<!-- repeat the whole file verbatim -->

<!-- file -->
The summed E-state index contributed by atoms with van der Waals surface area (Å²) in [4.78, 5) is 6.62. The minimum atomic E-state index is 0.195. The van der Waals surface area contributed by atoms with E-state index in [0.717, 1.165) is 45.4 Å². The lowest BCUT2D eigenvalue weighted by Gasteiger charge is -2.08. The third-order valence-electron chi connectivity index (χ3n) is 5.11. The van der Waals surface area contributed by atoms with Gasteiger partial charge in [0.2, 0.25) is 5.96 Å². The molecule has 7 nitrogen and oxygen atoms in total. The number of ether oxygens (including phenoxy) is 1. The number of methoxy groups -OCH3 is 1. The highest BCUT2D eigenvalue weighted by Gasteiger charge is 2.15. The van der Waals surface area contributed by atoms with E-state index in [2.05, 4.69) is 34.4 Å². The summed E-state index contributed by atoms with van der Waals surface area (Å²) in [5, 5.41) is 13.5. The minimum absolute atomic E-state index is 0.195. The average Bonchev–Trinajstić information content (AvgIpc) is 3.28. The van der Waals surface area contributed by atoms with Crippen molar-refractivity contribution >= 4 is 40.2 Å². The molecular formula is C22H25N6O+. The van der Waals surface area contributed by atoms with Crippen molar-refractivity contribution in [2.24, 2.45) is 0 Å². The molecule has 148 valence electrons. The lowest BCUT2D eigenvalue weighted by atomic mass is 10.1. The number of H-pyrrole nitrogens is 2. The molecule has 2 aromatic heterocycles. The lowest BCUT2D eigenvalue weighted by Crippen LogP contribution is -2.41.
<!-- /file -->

The summed E-state index contributed by atoms with van der Waals surface area (Å²) in [4.78, 5) is 6.62. The minimum atomic E-state index is 0.195. The van der Waals surface area contributed by atoms with E-state index in [0.717, 1.165) is 45.4 Å². The lowest BCUT2D eigenvalue weighted by Gasteiger charge is -2.08. The third-order valence-electron chi connectivity index (χ3n) is 5.11. The van der Waals surface area contributed by atoms with Gasteiger partial charge in [0.2, 0.25) is 5.96 Å². The molecule has 7 nitrogen and oxygen atoms in total. The number of ether oxygens (including phenoxy) is 1. The number of methoxy groups -OCH3 is 1. The highest BCUT2D eigenvalue weighted by Gasteiger charge is 2.15. The van der Waals surface area contributed by atoms with E-state index in [2.05, 4.69) is 34.4 Å². The summed E-state index contributed by atoms with van der Waals surface area (Å²) in [5, 5.41) is 13.5. The minimum absolute atomic E-state index is 0.195. The average Bonchev–Trinajstić information content (AvgIpc) is 3.28. The van der Waals surface area contributed by atoms with Crippen molar-refractivity contribution >= 4 is 40.2 Å². The molecular formula is C22H25N6O+. The van der Waals surface area contributed by atoms with Crippen molar-refractivity contribution in [2.24, 2.45) is 0 Å². The molecule has 148 valence electrons. The lowest BCUT2D eigenvalue weighted by atomic mass is 10.1. The number of H-pyrrole nitrogens is 2. The molecule has 2 aromatic heterocycles. The lowest BCUT2D eigenvalue weighted by Crippen LogP contribution is -2.41.